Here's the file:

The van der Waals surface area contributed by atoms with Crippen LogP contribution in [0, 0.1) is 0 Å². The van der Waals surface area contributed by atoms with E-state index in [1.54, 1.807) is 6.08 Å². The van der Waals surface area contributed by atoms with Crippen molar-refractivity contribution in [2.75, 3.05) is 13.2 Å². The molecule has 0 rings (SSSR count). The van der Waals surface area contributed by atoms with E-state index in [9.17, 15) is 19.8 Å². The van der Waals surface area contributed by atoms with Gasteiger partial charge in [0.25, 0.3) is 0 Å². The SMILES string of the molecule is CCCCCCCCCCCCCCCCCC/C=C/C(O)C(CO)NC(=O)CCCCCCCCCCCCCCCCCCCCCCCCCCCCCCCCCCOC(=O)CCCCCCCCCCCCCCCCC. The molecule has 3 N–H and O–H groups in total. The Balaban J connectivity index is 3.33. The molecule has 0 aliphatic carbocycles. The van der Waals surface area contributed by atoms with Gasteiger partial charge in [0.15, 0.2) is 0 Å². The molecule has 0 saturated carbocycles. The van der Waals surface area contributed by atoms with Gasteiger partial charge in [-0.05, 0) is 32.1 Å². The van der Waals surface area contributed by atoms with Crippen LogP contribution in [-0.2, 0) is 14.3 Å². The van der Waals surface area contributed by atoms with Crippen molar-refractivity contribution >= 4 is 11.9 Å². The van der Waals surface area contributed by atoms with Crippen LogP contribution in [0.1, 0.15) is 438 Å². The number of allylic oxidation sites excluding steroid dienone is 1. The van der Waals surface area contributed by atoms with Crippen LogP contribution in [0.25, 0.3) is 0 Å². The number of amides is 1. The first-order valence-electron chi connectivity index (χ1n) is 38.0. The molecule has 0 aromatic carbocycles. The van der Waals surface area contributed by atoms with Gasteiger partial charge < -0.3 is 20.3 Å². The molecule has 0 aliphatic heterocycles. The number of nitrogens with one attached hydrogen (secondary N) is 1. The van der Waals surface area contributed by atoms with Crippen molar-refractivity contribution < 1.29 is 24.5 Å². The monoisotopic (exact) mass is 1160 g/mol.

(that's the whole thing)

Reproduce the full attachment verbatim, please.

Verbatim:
The van der Waals surface area contributed by atoms with Crippen LogP contribution in [0, 0.1) is 0 Å². The van der Waals surface area contributed by atoms with E-state index in [1.54, 1.807) is 6.08 Å². The van der Waals surface area contributed by atoms with Crippen molar-refractivity contribution in [2.75, 3.05) is 13.2 Å². The molecule has 0 rings (SSSR count). The van der Waals surface area contributed by atoms with E-state index in [9.17, 15) is 19.8 Å². The van der Waals surface area contributed by atoms with Gasteiger partial charge in [0.25, 0.3) is 0 Å². The SMILES string of the molecule is CCCCCCCCCCCCCCCCCC/C=C/C(O)C(CO)NC(=O)CCCCCCCCCCCCCCCCCCCCCCCCCCCCCCCCCCOC(=O)CCCCCCCCCCCCCCCCC. The molecule has 3 N–H and O–H groups in total. The Balaban J connectivity index is 3.33. The molecule has 0 aliphatic carbocycles. The van der Waals surface area contributed by atoms with Gasteiger partial charge in [0.15, 0.2) is 0 Å². The molecule has 0 saturated carbocycles. The van der Waals surface area contributed by atoms with Gasteiger partial charge in [-0.05, 0) is 32.1 Å². The van der Waals surface area contributed by atoms with Crippen LogP contribution in [-0.2, 0) is 14.3 Å². The van der Waals surface area contributed by atoms with Crippen molar-refractivity contribution >= 4 is 11.9 Å². The van der Waals surface area contributed by atoms with Crippen LogP contribution in [0.1, 0.15) is 438 Å². The number of allylic oxidation sites excluding steroid dienone is 1. The van der Waals surface area contributed by atoms with Crippen LogP contribution in [0.25, 0.3) is 0 Å². The number of amides is 1. The first-order valence-electron chi connectivity index (χ1n) is 38.0. The molecule has 0 aromatic carbocycles. The van der Waals surface area contributed by atoms with Gasteiger partial charge < -0.3 is 20.3 Å². The molecule has 0 aliphatic heterocycles. The number of nitrogens with one attached hydrogen (secondary N) is 1. The van der Waals surface area contributed by atoms with Crippen molar-refractivity contribution < 1.29 is 24.5 Å². The monoisotopic (exact) mass is 1160 g/mol.